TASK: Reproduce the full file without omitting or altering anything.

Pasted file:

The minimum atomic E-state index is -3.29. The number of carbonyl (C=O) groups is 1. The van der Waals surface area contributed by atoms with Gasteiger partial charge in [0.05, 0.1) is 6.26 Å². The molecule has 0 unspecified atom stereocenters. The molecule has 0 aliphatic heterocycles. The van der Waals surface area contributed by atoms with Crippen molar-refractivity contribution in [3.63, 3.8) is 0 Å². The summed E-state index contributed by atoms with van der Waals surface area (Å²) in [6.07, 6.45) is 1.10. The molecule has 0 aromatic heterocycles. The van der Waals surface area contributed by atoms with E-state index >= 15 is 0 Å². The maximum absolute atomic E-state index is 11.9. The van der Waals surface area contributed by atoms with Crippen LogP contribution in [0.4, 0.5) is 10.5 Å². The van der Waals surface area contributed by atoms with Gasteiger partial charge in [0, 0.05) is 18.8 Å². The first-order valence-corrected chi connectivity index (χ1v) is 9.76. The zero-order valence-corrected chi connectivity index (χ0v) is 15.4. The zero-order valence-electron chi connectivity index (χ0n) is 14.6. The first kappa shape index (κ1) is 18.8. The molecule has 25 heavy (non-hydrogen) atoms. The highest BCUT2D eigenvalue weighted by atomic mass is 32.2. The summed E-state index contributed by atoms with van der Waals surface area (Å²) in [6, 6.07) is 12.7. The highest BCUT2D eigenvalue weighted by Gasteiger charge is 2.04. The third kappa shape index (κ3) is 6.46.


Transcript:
The minimum atomic E-state index is -3.29. The number of carbonyl (C=O) groups is 1. The van der Waals surface area contributed by atoms with Gasteiger partial charge in [0.05, 0.1) is 6.26 Å². The molecule has 0 unspecified atom stereocenters. The molecule has 0 aliphatic heterocycles. The van der Waals surface area contributed by atoms with Crippen molar-refractivity contribution in [3.63, 3.8) is 0 Å². The summed E-state index contributed by atoms with van der Waals surface area (Å²) in [6.07, 6.45) is 1.10. The molecule has 0 aromatic heterocycles. The van der Waals surface area contributed by atoms with E-state index >= 15 is 0 Å². The maximum absolute atomic E-state index is 11.9. The van der Waals surface area contributed by atoms with Crippen LogP contribution in [0.4, 0.5) is 10.5 Å². The van der Waals surface area contributed by atoms with Gasteiger partial charge in [0, 0.05) is 18.8 Å². The first-order valence-corrected chi connectivity index (χ1v) is 9.76. The zero-order valence-corrected chi connectivity index (χ0v) is 15.4. The zero-order valence-electron chi connectivity index (χ0n) is 14.6. The first kappa shape index (κ1) is 18.8. The molecule has 25 heavy (non-hydrogen) atoms. The highest BCUT2D eigenvalue weighted by atomic mass is 32.2. The summed E-state index contributed by atoms with van der Waals surface area (Å²) in [6, 6.07) is 12.7. The highest BCUT2D eigenvalue weighted by Gasteiger charge is 2.04. The third kappa shape index (κ3) is 6.46.